Conventional Mortgage Information for Home Buyers
When going through a private lender, home buyers are likely to come across offers for a conventional mortgage. They will then need to decide between that loan option and government-backed mortgages. To effectively weigh the decision, it's important for buyers to know the ins and outs of conventional home loans.
What Is a Conventional Mortgage?
Conventional mortgages are home loans that come from credit unions, banks, and other private lenders. Dedicated mortgage companies also tend to offer these loans as their main product.
Except for certain Freddie Mac and Fannie Mae loans, these mortgages are generally not guaranteed by the government. For that reason, most conventional mortgages come with higher interest rates, due to the increased risk to the lender.
As a trade off, many conventional home loans come with fewer eligibility restrictions, like income and asset caps. Borrowers do have to meet the loan requirements, however, to prove that they are capable of paying back what they borrow.
Loan Requirements to Consider
In order to qualify for a conventional home loan, applicants must meet requirements set by the lender, such as:
First and foremost, lenders want to know that their clients can make their loan payments on time and in full. To verify that capability, lenders look at income data to see if applicants are at or beyond the ideal level.
Because every loan situation is different, lenders do not look at set income levels. Instead, they use a debt-to-income ratio of 50% or less to gauge the applicant's financial situation.
Applicants will need to show their pay stubs, tax statements, or other income information to the lender. Then, the lender will compare that information to the debts of the applicant to find the ratio of what they make to what they owe.
Lenders also want to know that applicants have a strong history of paying off the money they borrow. To determine that, they look at each applicant's credit score. For conventional loans, lenders tend to require a credit score of 620 or higher.
Applicants with lower credit scores can work on improving their credit score before applying for a conventional mortgage. By waiting until their scores are higher, they not only improve their chances of getting approved, but may also get lower interest rates.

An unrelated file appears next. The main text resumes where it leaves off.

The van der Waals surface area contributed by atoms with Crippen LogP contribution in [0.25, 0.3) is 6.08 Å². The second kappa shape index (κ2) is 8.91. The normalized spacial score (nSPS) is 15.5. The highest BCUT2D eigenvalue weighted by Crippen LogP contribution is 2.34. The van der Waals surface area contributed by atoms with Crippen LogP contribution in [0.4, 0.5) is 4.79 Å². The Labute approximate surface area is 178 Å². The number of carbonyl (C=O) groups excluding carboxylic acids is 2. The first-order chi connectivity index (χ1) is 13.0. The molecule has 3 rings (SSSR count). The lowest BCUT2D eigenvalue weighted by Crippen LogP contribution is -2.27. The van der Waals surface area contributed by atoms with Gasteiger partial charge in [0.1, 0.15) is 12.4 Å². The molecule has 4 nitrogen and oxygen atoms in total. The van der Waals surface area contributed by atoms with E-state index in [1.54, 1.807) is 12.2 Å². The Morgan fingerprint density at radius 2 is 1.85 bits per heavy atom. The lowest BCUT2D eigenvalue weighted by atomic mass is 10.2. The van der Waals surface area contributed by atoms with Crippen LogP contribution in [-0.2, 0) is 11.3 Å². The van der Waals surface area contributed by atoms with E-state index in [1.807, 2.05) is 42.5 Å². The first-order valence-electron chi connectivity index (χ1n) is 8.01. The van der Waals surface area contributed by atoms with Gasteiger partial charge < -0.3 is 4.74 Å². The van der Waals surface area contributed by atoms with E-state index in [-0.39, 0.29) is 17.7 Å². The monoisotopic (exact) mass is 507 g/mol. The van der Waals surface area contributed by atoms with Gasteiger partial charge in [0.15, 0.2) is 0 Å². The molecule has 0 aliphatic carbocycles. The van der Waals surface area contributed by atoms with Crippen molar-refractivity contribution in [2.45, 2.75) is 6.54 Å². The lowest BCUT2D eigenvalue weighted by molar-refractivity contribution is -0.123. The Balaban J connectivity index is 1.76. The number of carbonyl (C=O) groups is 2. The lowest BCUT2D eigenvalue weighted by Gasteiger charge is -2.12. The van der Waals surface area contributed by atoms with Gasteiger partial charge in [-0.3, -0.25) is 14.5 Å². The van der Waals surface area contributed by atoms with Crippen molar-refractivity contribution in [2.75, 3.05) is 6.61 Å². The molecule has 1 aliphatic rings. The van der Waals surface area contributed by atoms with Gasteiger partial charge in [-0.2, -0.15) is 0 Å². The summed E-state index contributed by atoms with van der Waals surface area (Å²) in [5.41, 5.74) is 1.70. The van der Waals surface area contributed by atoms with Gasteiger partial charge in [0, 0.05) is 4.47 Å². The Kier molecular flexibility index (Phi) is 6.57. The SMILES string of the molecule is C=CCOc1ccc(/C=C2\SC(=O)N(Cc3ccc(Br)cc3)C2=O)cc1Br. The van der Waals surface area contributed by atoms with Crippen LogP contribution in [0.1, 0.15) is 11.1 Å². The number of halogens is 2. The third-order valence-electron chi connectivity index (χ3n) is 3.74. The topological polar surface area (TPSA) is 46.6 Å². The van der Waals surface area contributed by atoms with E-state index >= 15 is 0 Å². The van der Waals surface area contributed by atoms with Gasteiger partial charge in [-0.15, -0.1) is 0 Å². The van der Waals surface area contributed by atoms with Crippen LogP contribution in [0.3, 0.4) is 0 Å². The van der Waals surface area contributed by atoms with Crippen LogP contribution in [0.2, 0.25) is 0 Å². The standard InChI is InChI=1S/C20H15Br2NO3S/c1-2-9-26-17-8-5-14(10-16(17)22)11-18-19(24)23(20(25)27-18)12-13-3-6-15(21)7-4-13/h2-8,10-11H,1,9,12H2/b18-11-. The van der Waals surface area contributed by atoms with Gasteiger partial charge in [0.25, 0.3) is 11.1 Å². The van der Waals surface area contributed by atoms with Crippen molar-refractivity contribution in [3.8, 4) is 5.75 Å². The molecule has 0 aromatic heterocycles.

In the past, it was difficult for people to apply for a mortgage without a 20 percent down payment available. Today, even with conventional home loans, home buyers may only need to have a down payment of 5 percent of the purchase price of the home. If they are a first-time buyer, then the down payment requirement drops to 3 percent to make homeownership more accessible to all.
When someone buys a second home, the down payment requirement jumps to 10 percent, while multi-family home purchases require 15 percent down.
In all situations, the higher the down payment, the better because it offsets the loan amount. Buyers may also receive a better interest rate, may need to make a lower monthly payment, and may avoid having to pay private mortgage insurance.
When buyers seek a conventional mortgage backed by Freddie Mac or Fannie Mae, they also need to pay attention to loan limits. Each year, these entities publish their limits, which is the maximum amount they will loan out to each applicant. The loan limits differ in low to high cost of living areas, but beyond that, remain static for all home buyers.
Applicants who meet all these requirements have a good chance at getting approved for a conventional home loan. Each lender will likely offer different terms, so applicants should check out at least three before settling on the best one. If applicants do not qualify for a conventional mortgage, they can seek out special home-buying programs with different eligibility requirements.
How to Apply for a Conventional Mortgage
If home buyers want to apply for a conventional home loan, they will need to go to a mortgage company, credit union, or bank. While there, they will need to fill out a loan application and provide the necessary documents for the lender to review. Then, applicants will have a chance to discuss the terms with the lender and wait for a decision. If the applicant is approved, the lender will provide a pre-approval letter that lets buyers start the search for their perfect home.
From filling out an application to receiving a decision, the entire process tends to take less than a few weeks. During that time, home buyers can look at properties, but they cannot put in an offer.
With all this information in hand, it is much easier for home buyers to find their ideal mortgage option. Then, they can move through the application process with confidence that they're on the right track.